26 N.E. 91 (Ind. 1885), 11,815, Over v. Schiffling

Docket Nº:11,815
Citation:26 N.E. 91, 102 Ind. 191
Opinion Judge:Elliott, J.
Party Name:Over v. Schiffling
Attorney:H. Dailey and G. W. Winpenny, for appellant. S. Claypool, W. A. Ketcham and B. F. Watts, for appellee.
Case Date:April 24, 1885
Court:Supreme Court of Indiana

Page 91

26 N.E. 91 (Ind. 1885)

102 Ind. 191




No. 11,815

Supreme Court of Indiana

April 24, 1885

Petition for a Rehearing Overruled June 26, 1885.

From the Marion Circuit Court.

Judgment affirmed.

H. Dailey and G. W. Winpenny, for appellant.

S. Claypool, W. A. Ketcham and B. F. Watts, for appellee.


Page 92

Elliott, J.

The complaint of the appellee alleges that [102 Ind. 192] the appellant maliciously published a libel; that the libellous matter was contained in a letter written by the latter to a corporation called the Encaustic Tile Company, by whom the appellee was then employed. The letter, omitting the date, address, signature and formal part, is as follows:

"Mr. Schiffling owes me on work done on your dies, etc., $ 33. If you would consent to retain such amount out of any money due him from you, let me know by return mail. If you will not consent to do so, I shall have to file a mechanic's lien on the goods. He got them of me by lying; first, he said he would bring an order from you, then he would pay cash for them before he took them away. He then watched his chances and took them when the foreman was not in, and now refuses payment."

It is also alleged that the appellee was dismissed from the service of the corporation to whom the letter was addressed, and he demanded special and general damages.

The language of the letter charges the appellee with having obtained property by corrupt and dishonest means. It is not necessary, in order to constitute even verbal slander, much less libel, that the charge that a corrupt or criminal act was committed should be made in direct terms. The question in such cases is, what meaning did the language employed convey to the mind of the person to whom it was addressed? Seller v. Jenkins, 97 Ind. 430. Words put in writing will often constitute a libel, which, if spoken, would not constitute actionable slander. We think it very clear that the corporate officers, who received and read the letter, must have understood that the writer charged the appellee with having obtained the property by fraudulent means, and, thus understood, the language was undoubtedly libellous. Hake v. Brames, 95 Ind. 161.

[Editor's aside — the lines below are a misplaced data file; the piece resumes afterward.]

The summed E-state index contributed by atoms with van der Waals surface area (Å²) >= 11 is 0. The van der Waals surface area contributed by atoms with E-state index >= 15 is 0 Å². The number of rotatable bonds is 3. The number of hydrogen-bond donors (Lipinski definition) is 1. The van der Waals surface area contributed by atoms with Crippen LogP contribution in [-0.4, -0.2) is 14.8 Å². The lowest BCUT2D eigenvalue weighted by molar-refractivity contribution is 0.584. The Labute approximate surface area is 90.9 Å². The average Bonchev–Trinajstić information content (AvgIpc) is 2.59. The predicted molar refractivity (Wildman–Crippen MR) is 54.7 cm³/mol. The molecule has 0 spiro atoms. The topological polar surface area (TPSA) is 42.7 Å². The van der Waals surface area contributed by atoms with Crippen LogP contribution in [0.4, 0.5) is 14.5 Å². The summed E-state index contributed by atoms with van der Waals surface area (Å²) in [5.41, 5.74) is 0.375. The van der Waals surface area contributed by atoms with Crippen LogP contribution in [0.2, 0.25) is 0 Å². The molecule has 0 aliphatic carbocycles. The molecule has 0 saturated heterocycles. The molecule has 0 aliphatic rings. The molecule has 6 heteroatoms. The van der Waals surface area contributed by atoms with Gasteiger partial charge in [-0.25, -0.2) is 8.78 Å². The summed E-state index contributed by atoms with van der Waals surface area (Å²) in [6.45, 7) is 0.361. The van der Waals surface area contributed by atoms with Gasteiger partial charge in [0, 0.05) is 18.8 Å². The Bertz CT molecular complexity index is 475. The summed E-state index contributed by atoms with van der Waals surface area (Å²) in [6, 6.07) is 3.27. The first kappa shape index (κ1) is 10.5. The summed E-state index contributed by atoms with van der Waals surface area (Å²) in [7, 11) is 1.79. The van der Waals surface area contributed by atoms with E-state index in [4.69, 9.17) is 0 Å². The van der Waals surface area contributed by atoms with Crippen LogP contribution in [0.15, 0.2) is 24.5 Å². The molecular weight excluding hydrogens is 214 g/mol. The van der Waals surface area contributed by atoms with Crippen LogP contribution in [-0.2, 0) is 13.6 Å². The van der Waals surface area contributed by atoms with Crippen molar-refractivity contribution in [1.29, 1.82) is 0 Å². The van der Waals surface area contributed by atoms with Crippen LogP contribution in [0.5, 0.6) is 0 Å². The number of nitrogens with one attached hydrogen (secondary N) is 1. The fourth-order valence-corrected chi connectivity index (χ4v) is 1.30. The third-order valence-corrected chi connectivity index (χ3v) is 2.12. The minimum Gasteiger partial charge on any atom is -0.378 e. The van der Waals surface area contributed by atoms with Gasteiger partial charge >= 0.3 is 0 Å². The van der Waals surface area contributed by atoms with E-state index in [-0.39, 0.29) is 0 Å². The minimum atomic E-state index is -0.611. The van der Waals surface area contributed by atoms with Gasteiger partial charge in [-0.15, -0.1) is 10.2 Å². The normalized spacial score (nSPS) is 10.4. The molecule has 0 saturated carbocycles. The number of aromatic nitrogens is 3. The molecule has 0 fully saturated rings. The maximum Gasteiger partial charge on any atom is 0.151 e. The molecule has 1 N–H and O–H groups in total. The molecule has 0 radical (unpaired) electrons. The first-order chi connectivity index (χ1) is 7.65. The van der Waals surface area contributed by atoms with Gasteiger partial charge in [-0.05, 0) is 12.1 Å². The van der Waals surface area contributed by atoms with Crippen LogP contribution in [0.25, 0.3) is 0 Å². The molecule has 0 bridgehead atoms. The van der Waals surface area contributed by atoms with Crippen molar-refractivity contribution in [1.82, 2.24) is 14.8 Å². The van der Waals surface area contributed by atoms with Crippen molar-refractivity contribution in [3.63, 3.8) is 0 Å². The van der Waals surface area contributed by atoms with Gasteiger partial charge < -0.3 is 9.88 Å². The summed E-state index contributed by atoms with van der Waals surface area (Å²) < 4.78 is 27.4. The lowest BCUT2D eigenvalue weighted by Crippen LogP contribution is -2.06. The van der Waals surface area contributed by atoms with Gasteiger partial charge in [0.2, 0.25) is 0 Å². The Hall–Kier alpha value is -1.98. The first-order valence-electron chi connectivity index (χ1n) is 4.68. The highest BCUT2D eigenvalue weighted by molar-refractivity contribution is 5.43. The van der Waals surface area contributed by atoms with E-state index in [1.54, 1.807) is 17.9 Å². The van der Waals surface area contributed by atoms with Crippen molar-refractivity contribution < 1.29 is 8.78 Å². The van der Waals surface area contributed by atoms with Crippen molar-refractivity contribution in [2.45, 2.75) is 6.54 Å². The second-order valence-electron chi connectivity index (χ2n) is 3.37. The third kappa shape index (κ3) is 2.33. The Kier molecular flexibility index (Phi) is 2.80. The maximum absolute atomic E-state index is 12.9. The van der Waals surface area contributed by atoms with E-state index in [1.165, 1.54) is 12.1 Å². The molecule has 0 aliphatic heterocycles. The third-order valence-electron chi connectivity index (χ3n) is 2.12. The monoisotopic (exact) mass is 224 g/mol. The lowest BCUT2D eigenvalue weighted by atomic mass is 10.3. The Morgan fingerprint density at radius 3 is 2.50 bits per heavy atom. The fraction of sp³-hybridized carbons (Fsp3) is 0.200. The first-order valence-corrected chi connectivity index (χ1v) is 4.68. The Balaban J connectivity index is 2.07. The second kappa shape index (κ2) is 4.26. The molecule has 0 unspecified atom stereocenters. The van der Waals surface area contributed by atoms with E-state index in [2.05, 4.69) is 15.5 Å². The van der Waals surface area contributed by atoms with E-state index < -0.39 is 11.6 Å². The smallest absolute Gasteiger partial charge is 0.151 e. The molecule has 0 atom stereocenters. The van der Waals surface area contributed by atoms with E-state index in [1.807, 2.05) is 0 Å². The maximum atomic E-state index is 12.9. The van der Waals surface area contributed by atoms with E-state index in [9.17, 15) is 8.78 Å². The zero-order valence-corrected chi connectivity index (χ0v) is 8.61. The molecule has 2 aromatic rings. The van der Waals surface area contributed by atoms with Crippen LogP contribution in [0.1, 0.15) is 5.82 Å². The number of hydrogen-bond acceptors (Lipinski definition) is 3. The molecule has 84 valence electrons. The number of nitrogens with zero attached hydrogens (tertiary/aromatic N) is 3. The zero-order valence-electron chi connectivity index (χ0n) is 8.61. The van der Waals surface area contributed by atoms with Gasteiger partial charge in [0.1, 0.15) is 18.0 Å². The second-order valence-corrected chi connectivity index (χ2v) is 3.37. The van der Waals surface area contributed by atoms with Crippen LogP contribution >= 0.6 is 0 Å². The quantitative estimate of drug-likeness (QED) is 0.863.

The letter was not a privileged communication. The information it professes to contain was volunteered, and the purpose for which it was conveyed to the appellee's employer was solely for the benefit of the writer, and was not intended [102 Ind. 193] to benefit the employer by giving him, in good faith and for a just purpose, information necessary for his protection against a knavish servant.

The appellant introduced Samuel Shue, and after he had been examined in chief and had been cross-examined at great length and at the close of the re-direct examination, he was asked this question: "State whether or not you reported these facts in reference to this matter to Mr. Over?" Upon objection being made, the counsel made this statement: "We offer to show that this witness communicated all these facts to Mr. Over before the 15th day of June, the day the letter was written." In our opinion the offer was too general, for we do not believe it was the duty of the trial court to examine the mass of testimony to determine what facts were competent; on the contrary, we think it was counsel's duty to specifically state the facts which they expected to show that the witness communicated to their client. There were some facts stated in the testimony of the witness that it would not have been proper to communicate to the appellant, and the court was not bound to analyze the testimony and sift out the competent from the incompetent. This should have been done by the question and offer of the counsel.

The appellee testified that he was directed by the appellant to his foreman, Mr. Cox, and thereupon the court permitted the appellee to testify what was said to him by the foreman. In this there was no error. Where a party directs another to a third person for information or directions, he is bound by the statements of such third person.

Our cases decide that where the intent with which an act is done becomes material, it is proper to ask what it was. City of Columbus v. Dahn, 36 Ind. 330; Greer v. State, 53 Ind. 420; White v. State, 53 Ind. 595, vide p. 596; Shockey v. Mills, 71 Ind. 288 (36 Am. R. 196); Parrish v. Thurston, 87 Ind. 437, vide p. 440. We think that the question asked the appellee, and objected to by the appellant, is fairly within the principle [102 Ind. 194] declared in these cases. It is competent in many cases, such as cases of fraud and the like, to ask a party a direct question, and we think this is an analogous case. So, too, where a negative is to be proved, it is often competent to ask a direct question. The reason for this is, that by proving affirmative facts to establish a negative conclusion, too much...

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